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Forgotten StarsRediscovering Manilius' Astronomica$
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Steven J. Green and Katharina Volk

Print publication date: 2011

Print ISBN-13: 9780199586462

Published to Oxford Scholarship Online: May 2011

DOI: 10.1093/acprof:oso/9780199586462.001.0001

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Renaissance receptions of Manilius’ anthropology

Renaissance receptions of Manilius’ anthropology

(p.261) 16 Renaissance receptions of Manilius’ anthropology
Forgotten Stars

Caroline Stark

Oxford University Press

This chapter examines the reception of Manilius’ anthropology in the works of two fifteenth-century Renaissance astrological poets, Lorenzo Bonincontri and Giovanni Pontano. Bonincontri, in the story of Endymion in De rebus naturalibus et divinis II, and Pontano, in the conception, birth, and development of man in Urania, draw on Manilius’ three forms of knowledge (revealed, inspired, acquired) to reconcile the astrological worldview with the Christian notion of man’s free will. Manilius alternately credits mankind’s attainment of astrological knowledge to his ingenuity and hard work or to heaven’s inspiration or revelation. Drawing on Manilius’ ambiguity, Bonincontri and Pontano argue that the attainment of astrological knowledge is a cooperative effort between man and heaven, that astrological knowledge is limited, and that man’s reason and will can overturn astrological predisposition and celestial influence. They assert that the existence of astrological knowledge does not curtail man’s actions but rather empowers and informs his choices.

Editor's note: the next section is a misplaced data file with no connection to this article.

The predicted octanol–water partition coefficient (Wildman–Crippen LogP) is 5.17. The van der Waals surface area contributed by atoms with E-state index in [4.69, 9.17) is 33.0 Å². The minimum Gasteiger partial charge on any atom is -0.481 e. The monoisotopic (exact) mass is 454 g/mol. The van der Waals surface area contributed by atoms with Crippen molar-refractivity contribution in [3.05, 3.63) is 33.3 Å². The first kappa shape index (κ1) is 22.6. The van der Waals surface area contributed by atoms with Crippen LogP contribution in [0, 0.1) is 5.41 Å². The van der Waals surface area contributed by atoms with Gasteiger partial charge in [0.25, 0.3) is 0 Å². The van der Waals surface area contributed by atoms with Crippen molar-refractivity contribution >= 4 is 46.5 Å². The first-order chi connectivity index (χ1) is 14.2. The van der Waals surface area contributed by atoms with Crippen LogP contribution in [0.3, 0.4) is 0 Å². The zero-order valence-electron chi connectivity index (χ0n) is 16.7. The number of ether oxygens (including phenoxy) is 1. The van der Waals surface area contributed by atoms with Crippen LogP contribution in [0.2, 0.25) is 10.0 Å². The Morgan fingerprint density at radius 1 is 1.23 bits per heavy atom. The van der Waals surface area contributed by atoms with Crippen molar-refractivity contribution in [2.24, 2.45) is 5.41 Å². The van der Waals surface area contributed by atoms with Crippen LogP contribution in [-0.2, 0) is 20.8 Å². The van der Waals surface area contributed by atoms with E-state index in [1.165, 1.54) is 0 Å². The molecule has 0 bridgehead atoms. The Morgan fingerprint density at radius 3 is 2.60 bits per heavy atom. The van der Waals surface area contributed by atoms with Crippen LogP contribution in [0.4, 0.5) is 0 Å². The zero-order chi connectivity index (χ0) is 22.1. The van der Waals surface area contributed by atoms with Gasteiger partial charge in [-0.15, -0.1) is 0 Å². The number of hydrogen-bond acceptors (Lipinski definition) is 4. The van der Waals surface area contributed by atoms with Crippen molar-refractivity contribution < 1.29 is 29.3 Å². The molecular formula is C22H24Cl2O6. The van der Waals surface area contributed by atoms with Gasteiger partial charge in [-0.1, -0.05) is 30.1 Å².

Keywords:   anthropology, astrology, Lorenzo Bonincontri, free will, knowledge, labor, Manilius, Giovanni Pontano, reason, Renaissance

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